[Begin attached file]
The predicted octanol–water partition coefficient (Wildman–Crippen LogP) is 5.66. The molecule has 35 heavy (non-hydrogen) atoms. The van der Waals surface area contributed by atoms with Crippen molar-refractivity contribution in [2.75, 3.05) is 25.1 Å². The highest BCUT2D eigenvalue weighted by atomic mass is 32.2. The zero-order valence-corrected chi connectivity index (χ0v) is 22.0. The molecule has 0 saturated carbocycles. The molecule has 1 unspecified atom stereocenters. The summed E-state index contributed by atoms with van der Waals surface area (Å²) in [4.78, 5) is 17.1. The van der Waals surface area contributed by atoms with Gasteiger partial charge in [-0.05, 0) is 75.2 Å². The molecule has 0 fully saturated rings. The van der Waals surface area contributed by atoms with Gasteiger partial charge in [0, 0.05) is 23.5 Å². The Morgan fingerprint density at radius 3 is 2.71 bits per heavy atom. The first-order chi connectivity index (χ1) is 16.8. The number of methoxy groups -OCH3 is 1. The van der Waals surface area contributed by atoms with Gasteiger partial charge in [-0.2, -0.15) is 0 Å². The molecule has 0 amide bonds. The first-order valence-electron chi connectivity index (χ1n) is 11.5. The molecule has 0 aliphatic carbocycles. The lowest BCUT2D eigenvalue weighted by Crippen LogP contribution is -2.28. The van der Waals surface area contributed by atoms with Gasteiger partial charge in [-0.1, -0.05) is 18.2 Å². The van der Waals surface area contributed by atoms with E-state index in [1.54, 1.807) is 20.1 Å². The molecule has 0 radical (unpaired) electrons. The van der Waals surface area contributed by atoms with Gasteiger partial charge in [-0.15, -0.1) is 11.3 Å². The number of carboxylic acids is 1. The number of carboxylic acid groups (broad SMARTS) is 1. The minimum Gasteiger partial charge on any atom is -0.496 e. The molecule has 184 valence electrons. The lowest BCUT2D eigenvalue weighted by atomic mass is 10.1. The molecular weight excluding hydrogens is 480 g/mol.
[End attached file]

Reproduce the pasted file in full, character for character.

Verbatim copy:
The predicted octanol–water partition coefficient (Wildman–Crippen LogP) is 5.66. The molecule has 35 heavy (non-hydrogen) atoms. The van der Waals surface area contributed by atoms with Crippen molar-refractivity contribution in [2.75, 3.05) is 25.1 Å². The highest BCUT2D eigenvalue weighted by atomic mass is 32.2. The zero-order valence-corrected chi connectivity index (χ0v) is 22.0. The molecule has 0 saturated carbocycles. The molecule has 1 unspecified atom stereocenters. The summed E-state index contributed by atoms with van der Waals surface area (Å²) in [4.78, 5) is 17.1. The van der Waals surface area contributed by atoms with Gasteiger partial charge in [-0.05, 0) is 75.2 Å². The molecule has 0 fully saturated rings. The van der Waals surface area contributed by atoms with Gasteiger partial charge in [0, 0.05) is 23.5 Å². The Morgan fingerprint density at radius 3 is 2.71 bits per heavy atom. The first-order chi connectivity index (χ1) is 16.8. The number of methoxy groups -OCH3 is 1. The van der Waals surface area contributed by atoms with Gasteiger partial charge in [-0.2, -0.15) is 0 Å². The molecule has 0 amide bonds. The first-order valence-electron chi connectivity index (χ1n) is 11.5. The molecule has 0 aliphatic carbocycles. The lowest BCUT2D eigenvalue weighted by Crippen LogP contribution is -2.28. The van der Waals surface area contributed by atoms with Gasteiger partial charge in [-0.1, -0.05) is 18.2 Å². The van der Waals surface area contributed by atoms with E-state index in [1.54, 1.807) is 20.1 Å². The molecule has 0 radical (unpaired) electrons. The van der Waals surface area contributed by atoms with Gasteiger partial charge in [-0.15, -0.1) is 11.3 Å². The number of carboxylic acids is 1. The number of carboxylic acid groups (broad SMARTS) is 1. The minimum Gasteiger partial charge on any atom is -0.496 e. The molecule has 184 valence electrons. The lowest BCUT2D eigenvalue weighted by atomic mass is 10.1. The molecular weight excluding hydrogens is 480 g/mol.